“IT’S UNFORTUNATE THAT IT HAPPENED THIS YEAR WHEN HE [KEN ROCZEN] WAS RIDING FOR US, BUT THAT’S THE WAY IT GOES. WE TAKE THE CHALLENGE. WE GOT TO DO A LOT OF COOL THINGS FOR THE FIRST TIME. WE’RE VERY THANKFUL, BECAUSE KEN WON US A COUPLE SUPERCROSS RACES AND A OUTDOOR NATIONAL. FROM A TEAM STANDPOINT, WE ACCOMPLISHED SEVERAL THINGS WE HAD NEVER DONE BEFORE.”
Fox Racing invited the media to Zaca Station in January 2012 for their Instinct boot introduction. Ricky Carmichael and Carey Hart were the presenting riders, and they had a good time doing side-by-side whips. Now they both have a stake in Ken Roczen’s racing future.
What did you think about RCH Suzuki’s race results this season? Things went okay. You can never turn back time, but now that the season is over, Ken had the wind taken out of his sails when he cased the triple in Oakland. The wind was coming back and he started fixing the sails, but then Atlanta happened. That was the end of his Supercross season. We started testing for outdoors, but Ken was behind because of his injury. He hadn’t ridden in a while, and then he had a back injury the week before the opening round of the Nationals. He got rid of Aldon [Baker], and a lot of things were going on. It’s unfortunate that it happened this year when he was riding for us, but that’s the way it goes. We take that challenge. We got to do a lot of cool things for the first time. We’re very thankful, because Ken won us a couple Supercross races and a outdoor National. From a team standpoint, we accomplished several things we had never done before. At the same time, we had high aspirations to win both championships. We fell short. We learned as a team, and we’re trying to better ourselves for next year. I feel that we’re giving Ken everything we possibly can as a team. We’re lined up pretty good to be there for both championships in 2016.
One of the Suzuki amateur riders at your camp just asked about the split-up between Ken Roczen and Aldon Baker. You were frank in stating that you didn’t have anything to do with the split. Everyone thinks I was the reason that Ken and Aldon’s relationship broke up. That’s not true. I will say that I wasn’t a huge advocate of Ken riding and training with Ryan Dungey. At the same time, I didn’t want to disrupt things. Everything was flowing along pretty well, and Ken had a good offseason camp. Then again, Aldon’s training program doesn’t work for everybody. It worked great for me and Ryan Villopoto, but it didn’t gel with Ken. There’s nothing wrong with that. They parted ways, and that’s how it worked out. It wasn’t like Ken rode for me, and I told him to ditch Aldon. All I told Ken was, ‘Be careful when you’re riding with your main competitor. Ryan has a lot to learn from you, because you’re pretty fast.’ That’s all I ever said. I have bigger stuff to worry about than that! My job is to make sure the bike is the best it can be, the people on the team are gelling together, and that Ken is happy.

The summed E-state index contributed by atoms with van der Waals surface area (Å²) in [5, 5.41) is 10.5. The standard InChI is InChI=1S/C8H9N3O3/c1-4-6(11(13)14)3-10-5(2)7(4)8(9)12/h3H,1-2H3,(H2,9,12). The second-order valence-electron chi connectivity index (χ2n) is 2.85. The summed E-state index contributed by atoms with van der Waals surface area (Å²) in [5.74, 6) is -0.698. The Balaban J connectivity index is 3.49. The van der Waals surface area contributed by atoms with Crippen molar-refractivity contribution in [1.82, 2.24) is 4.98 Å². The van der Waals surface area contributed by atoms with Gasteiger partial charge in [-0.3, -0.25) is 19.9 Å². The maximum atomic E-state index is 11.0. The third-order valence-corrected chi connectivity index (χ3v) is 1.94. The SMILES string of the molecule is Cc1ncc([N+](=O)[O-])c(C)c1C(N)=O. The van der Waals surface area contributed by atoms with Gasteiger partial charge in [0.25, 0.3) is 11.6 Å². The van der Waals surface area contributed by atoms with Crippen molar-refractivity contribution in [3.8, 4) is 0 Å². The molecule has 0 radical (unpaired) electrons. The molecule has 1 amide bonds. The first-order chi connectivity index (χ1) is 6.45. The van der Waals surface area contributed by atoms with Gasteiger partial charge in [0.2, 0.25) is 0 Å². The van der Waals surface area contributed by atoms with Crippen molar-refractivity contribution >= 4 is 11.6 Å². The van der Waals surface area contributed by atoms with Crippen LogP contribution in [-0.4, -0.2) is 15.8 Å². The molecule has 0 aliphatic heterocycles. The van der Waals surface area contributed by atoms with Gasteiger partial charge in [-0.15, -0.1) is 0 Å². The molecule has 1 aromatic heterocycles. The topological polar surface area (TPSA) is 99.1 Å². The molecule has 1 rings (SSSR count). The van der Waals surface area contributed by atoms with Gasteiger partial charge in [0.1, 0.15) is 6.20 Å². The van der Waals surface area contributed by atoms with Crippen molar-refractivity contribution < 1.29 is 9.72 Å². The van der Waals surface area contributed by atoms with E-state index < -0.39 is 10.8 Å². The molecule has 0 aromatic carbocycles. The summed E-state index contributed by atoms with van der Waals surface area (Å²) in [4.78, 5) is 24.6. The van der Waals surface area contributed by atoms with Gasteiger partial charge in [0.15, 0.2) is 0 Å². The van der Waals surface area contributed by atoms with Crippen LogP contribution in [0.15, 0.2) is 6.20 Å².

Are you happy with where the sport has gone since you retired? I’m very happy with where the sport has gone. All of the races are live on TV. There’s a lot of growth. I still think there can be more open dialogue between teams and promoters and teams. It’s a work in progress, but the sport is growing.
Describe your mindset during the 2002 and 2004 AMA Nationals when you were in the process of completing perfect seasons. Our bike was so good those two years, especially in 2004. I really enjoyed riding that motorcycle. I had fun practicing every day on that bike, and I couldn’t wait to go racing. The only time the pressure got to me was the last moto of the season. I thought about how I went down to the wire and hadn’t lost a moto. That’s when it hit me. I had gone so far, and I felt pressure to win and not throw it away. That’s the only time it messed with my mind. Honestly, my biggest goal was to win the championship. Along with that came two undefeated seasons. Looking back, what frustrates me most is not going undefeated in 2005. I couldn’t get the 24 straight motos, and only won 22 that year. I fell at Southwick in the first moto on my own, and then Bubba and I had the run-in at Unadilla. I was so close to being perfect in three National seasons. That season upsets me.
What words were exchanged between you and Stewart following the Unadilla crash in 2005? He was knocked out, and I didn’t see him on the podium. I don’t know if he even came back the rest of the season [note: Stewart returned at Millville, but crashed out in the second moto and was done for the year]. I think James called me a week after Unadilla and apologized. He told me that he didn’t mean to land on my back. I told him it wasn’t a problem. That was the only conversation we had about the incident.
Was it hard to walk away during the 2007 Nationals while leading the point standings?[Laughter] Maybe a little bit, but Roger DeCoster really wasn’t happy with me. I think he still holds a grudge against me for calling it quits, because he was begging me to keep going. I had made up my mind about retiring years in advance. I stuck to my plan.
What’s a day in the life of Ricky Carmichael like? It depends on the day. I am very involved with my kids, but at the same time they’re in school. Now that they’re older they don’t take up as much time. I spend a lot of time at my track. I want to grow it and make my farm a premiere facility, as far as the grounds and the tracks. There’s also the race team, as well as personal obligations from my sponsors. I have some great people on board that help me. I want to keep building the Ricky Carmichael brand. That’s what it’s all about.